Axin antisera detected background bands, where some co-migrated with constructs on Criterion 4-12% BisTris/MOPS gels and Criterion 3-8% Tris-Acetate gels. The separation was improved on Criterion 7.5% TGX gels. Immunopositive bands were detected using Azure c600 (Azure Biosystems) and quantified using automated band detection in AzureSpot. Automated background subtraction was applied. Ven2-Axin and FLAG-AxinVen2 constructs co-migrated with background bands. The relative abundance of these background bands to stronger background bands was determined using reference samples. This relationship was then used in background subtraction in order to reveal the amount of Axin present. Excel was used to calculate mean and standard deviation values.

Antibodies for immmunoblotting

Anti-Sgg 4G-1E monoclonal was used at 1:1000 (EMD Millipore, 05-412, 3104249; identical to 4G1E11, Papadopoulou et al., 2004) and detected using goat anti-mouse A680 at 1:1000 (Invitrogen, A21058 84C2-1). Guinea pig anti-APC2 (GP10, 1:5000, Takacs et al., 2008) and guinea pig anti-Axin (GP91, 1:1000, Wang et al., 2016b) antisera were kindly provided by Y. Ahmed, Dartmouth Geisel School of Medicine, Hanover, NH, USA. They were detected using donkey anti-guinea pig HRP conjugate (1:10000, Jackson ImmunoResearch 706-035-148) and Supersignal West Pico Plus Chemiluminescent Substrate (Thermo Scientific, 34580, TH271013).

Sample size, replication and controls

At least six wing discs were analyzed for each condition (except where noted) and findings confirmed in replicated experiments. BiFC signal versus background was determined using restricted expression of constructs (Fig. S4A-D; hh>Gal4, G80ts, UAS>flp; ptc>Gal4, G80ts UAS>flp; and not shown). This approach was also used to verify the specificity of anti-GFP and of secondary antibodies (Fig. S8). Surprisingly, we detected strong cross-reactivity with Drosophila tissue using several commercially available secondary antibodies, as well as two ascite preparations of primary antibodies, suggesting exposure of host animals to stinging insects. To reduce potential background and increase specificity in the detection of weak signals, antibodies were pre-adsorbed using fixed Drosophila embryos.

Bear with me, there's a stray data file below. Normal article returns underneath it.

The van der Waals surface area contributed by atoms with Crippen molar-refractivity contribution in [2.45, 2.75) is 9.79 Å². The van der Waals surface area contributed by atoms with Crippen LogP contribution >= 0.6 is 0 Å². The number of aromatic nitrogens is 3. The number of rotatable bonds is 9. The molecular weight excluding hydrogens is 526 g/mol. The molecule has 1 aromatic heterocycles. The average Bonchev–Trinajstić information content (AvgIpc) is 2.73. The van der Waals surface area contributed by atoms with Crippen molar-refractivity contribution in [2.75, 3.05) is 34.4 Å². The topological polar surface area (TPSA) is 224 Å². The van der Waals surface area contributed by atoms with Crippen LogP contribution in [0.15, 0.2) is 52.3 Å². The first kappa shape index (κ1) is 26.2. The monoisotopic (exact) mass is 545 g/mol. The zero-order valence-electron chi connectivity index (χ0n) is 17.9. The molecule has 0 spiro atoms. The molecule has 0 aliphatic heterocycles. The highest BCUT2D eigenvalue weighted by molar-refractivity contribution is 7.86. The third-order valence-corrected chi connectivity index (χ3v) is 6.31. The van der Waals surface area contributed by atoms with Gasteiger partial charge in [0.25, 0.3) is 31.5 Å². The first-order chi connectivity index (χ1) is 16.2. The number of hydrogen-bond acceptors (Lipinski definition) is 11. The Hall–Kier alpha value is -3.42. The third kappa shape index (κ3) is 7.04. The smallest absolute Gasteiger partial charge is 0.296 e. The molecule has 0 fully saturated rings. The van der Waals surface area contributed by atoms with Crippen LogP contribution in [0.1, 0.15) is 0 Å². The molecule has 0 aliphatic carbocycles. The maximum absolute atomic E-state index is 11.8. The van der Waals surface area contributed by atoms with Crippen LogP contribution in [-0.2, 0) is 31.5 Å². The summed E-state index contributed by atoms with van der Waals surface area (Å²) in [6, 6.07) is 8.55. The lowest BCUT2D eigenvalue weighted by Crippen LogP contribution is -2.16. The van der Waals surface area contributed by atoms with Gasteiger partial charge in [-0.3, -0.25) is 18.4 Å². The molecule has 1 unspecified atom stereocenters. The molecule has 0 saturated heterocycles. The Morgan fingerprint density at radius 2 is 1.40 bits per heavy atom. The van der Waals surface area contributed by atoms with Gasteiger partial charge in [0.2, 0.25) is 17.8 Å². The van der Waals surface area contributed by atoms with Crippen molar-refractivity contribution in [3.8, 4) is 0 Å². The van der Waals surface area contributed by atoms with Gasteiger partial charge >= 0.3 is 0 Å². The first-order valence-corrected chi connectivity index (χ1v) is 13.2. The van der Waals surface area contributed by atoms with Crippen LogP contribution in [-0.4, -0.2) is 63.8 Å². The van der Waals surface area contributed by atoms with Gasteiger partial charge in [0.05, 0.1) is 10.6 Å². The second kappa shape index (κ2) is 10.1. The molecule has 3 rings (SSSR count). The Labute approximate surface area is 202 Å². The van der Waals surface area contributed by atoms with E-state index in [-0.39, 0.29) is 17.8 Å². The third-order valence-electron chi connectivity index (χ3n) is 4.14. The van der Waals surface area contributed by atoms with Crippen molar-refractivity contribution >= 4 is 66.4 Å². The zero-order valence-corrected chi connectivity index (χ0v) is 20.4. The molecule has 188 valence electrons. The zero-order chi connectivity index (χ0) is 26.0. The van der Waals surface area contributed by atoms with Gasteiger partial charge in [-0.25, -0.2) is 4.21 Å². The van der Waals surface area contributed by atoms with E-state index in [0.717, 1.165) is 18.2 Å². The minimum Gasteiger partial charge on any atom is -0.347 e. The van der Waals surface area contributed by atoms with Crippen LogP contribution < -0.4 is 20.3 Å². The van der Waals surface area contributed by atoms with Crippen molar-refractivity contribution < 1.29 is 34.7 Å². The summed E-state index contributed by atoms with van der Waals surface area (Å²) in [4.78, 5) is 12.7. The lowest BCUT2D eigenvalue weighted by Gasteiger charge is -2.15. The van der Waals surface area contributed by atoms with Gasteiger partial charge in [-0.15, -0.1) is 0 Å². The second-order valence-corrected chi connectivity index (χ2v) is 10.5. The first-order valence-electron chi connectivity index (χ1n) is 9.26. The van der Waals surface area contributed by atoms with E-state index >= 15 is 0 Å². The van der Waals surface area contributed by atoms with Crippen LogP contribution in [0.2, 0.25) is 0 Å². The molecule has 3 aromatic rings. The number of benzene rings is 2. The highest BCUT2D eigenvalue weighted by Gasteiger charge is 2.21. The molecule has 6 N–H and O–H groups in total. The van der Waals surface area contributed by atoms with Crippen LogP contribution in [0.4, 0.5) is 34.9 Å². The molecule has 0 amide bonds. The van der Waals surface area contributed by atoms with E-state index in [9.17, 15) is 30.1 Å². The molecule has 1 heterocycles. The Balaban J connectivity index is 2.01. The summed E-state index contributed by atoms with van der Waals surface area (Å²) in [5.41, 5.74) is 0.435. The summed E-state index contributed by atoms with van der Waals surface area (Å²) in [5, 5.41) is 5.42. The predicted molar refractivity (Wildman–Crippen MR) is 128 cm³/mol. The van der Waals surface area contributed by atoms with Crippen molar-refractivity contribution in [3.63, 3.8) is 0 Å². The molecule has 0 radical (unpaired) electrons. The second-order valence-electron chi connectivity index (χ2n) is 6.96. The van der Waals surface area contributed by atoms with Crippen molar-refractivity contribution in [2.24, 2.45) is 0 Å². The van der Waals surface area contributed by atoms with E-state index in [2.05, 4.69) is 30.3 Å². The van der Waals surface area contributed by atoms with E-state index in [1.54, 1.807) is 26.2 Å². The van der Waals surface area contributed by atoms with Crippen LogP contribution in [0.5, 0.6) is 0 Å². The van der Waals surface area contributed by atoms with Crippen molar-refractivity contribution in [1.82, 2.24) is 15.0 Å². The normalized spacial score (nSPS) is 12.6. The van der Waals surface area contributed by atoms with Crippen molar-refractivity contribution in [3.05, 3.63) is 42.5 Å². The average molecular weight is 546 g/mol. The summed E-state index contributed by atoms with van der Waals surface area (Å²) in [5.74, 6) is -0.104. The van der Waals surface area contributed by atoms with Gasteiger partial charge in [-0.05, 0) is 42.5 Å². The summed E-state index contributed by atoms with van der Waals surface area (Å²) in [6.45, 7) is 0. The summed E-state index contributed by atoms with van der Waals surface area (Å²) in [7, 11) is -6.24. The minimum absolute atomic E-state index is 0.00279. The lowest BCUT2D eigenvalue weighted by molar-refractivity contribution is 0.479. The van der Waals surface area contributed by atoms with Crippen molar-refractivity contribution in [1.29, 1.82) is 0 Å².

Profiles of signal distributions across the curved epithelium of the wing pouch

Confocal images were imported into ImageJ64, which was used to quantify fluorescent intensities across the wing pouch. Using the inner and outer boundary of the epithelium, an algorithm was used to divide the epithelium into a predefined number of polygons (n=100; resembling columnar cells, Fig. S2B-D; the source code of the ImageJ plug-in has been deposited in GitHub, see https://github.com/petshows/Imaginal-Disc-Profile). The sum of pixel intensities was quantified and standardized to the area in each polygon, then exported to Excel. For z-stacks, each section was quantified separately, values exported to Excel, summed and averaged (typically three to six discs). For comparison, maximal values were standardized to a value of 1, representing arbitrary units (a.u.).

Collection fluorescent images and assessment of signal colocalization

Samples were imaged on a Zeiss LSM 780 or Zeiss Elyra PS.1 with Airyscan detection. Comparable settings were used to image all preparations in an experiment (e.g. images in Fig. 3A,B were collected with identical settings), except that the laser intensity for the BiFC detection in 2B had to be reduced from 30% to 15% to obtain intensities within the linear range of the detector.

Image analysis

Imaris (versions 8.4.2 and 9.0) was used to visualize and quantify fluorescent objects using spot detection and object-based approaches, as well as to determine signal intensity. Imaris was used on original images to determine Pearson's Correlation Coefficient (PCC) and thresholded Manders' Correlation Coefficient (MCC), which uses an algorithm for automatic threshold detection (Costes et al., 2004). Additional verification for CCs may be obtained if a shift of one channel relative to the other significantly reduces CC values. We shifted one channel by the diameter of the largest object (typically ∼0.30 µm). Values are listed in Table 1.